Those of us from the Third World have to reject the idea of film narration based on the 19th-century western bourgeois novel with its commitment to harmony. Our societies have been too lacerated and fractured by colonial power to fit into those neat scenarios. We have enormous gaps in our societies and film has to recognize this.
Born in 1945 in Beirut, Heiny Srour studied Sociology at the French University of Beirut (Ecole Supérieure des Lettres) and went on to study Social Anthropology at the Sorbonne in Paris, where she was a student of both Marxist sociologist Maxime Rodinson and anthropologist filmmaker Jean Rouch. In 1969, while pursuing a PhD on the status of Lebanese and Arab women and working as a journalist for AfricAsia magazine, she discovered the struggle of the Popular Front for the Liberation of the Occupied Arabian Gulf, which led an uprising in the province of Dhofar against the British-backed Sultan of Oman. Determined to make a film about this feminist movement, she spent two years doing intensive research and finding the necessary funds before setting out to Dhofar. From the Yemeni border, Heiny Srour and her team crossed 500 miles of desert and mountains by foot, under bombardment by the British Royal Air Force, to reach the combat zone and record the only document shot deep inside the Liberated Area. The Hour of Liberation was completed in 1974 and selected at Cannes Film Festival, making Srour the first woman from the Third World to be selected at the prestigious international festival. Including four years of restoration, this documentary took, all in all, ten years of her life. It took her six years to achieve her next film, Leila and the Wolves (1984), in which she unveiled the hidden histories of women in struggle, in particular in Palestine and Lebanon, by weaving an aesthetically and politically ambitious tableau of history, folklore, myth and archival footage. In her words: “Why shouldn’t women be ambitious? Because men only want women to exclusively deal with women’s issues like home, family and so on, they want to ghettoize us. I resent this. We should deal with the public affairs and political issues too.” Since initiating a feminist study group in Lebanon in the early 1960s, Heiny Srour has been vocal about the position of women, in particular in Arab societies. She has written and spoken extensively about the image and role of women in Arab cinema. In 1978, along with Tunisian filmmaker Selma Baccar and Egyptian film historian Magda Wassef, she co-authored a manifesto ‘For the Self-Expression of the Arab Woman’, remaining passionately active in her feminist advocacy to this day. More recently, she shot a film in Vietnam (Rising Above: Women of Vietnam, 1995) and was the only filmmaker to film Egyptian protest singer Sheikh Imam in his home and neighbourhood (The Singing Sheikh, 1991).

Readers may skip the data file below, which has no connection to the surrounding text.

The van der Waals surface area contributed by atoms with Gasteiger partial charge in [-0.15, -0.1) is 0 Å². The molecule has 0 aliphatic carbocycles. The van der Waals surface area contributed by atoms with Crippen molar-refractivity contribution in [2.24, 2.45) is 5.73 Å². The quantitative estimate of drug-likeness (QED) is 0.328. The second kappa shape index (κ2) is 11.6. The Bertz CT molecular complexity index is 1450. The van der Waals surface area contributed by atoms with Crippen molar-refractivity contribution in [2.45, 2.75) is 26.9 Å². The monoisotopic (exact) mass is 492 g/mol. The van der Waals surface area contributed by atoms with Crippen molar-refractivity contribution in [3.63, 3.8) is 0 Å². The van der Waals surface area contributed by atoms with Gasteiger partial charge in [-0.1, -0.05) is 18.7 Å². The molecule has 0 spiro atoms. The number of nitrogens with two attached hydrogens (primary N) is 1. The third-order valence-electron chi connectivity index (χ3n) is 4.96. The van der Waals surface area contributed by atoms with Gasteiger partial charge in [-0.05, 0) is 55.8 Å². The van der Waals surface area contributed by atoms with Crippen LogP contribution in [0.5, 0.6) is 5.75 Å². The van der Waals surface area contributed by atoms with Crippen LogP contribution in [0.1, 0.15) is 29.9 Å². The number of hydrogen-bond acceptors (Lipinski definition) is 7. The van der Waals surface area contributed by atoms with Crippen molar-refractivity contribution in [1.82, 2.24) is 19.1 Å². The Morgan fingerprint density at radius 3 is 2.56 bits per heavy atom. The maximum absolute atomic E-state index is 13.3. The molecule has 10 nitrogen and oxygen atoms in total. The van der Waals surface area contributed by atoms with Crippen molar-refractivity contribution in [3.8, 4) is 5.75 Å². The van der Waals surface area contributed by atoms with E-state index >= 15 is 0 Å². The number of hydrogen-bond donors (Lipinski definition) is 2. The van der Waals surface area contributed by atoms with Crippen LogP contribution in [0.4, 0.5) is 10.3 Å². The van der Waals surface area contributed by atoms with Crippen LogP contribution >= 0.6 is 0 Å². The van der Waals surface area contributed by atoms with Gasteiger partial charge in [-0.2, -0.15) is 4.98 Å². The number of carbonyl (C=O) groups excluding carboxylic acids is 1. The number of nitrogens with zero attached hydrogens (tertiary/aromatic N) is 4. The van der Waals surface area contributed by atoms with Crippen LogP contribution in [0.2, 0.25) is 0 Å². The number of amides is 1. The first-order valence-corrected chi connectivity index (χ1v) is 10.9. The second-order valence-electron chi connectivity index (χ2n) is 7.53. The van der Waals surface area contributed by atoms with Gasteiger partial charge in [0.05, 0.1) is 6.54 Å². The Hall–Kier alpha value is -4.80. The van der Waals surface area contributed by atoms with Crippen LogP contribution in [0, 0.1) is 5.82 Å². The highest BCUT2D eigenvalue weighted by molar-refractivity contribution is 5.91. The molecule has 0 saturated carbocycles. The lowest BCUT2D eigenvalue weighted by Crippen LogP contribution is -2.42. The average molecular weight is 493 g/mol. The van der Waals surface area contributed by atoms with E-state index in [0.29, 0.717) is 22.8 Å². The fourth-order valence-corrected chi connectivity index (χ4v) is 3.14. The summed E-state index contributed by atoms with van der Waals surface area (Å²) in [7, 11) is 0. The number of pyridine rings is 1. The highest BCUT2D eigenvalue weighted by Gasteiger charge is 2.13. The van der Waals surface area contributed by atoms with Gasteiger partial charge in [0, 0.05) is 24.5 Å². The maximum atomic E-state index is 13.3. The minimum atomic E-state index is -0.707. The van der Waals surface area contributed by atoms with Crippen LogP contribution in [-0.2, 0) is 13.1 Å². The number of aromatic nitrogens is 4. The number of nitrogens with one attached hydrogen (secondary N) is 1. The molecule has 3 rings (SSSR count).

Images courtesy of © Heiny Srour, Michel Humeau, Ahmad Mjarkech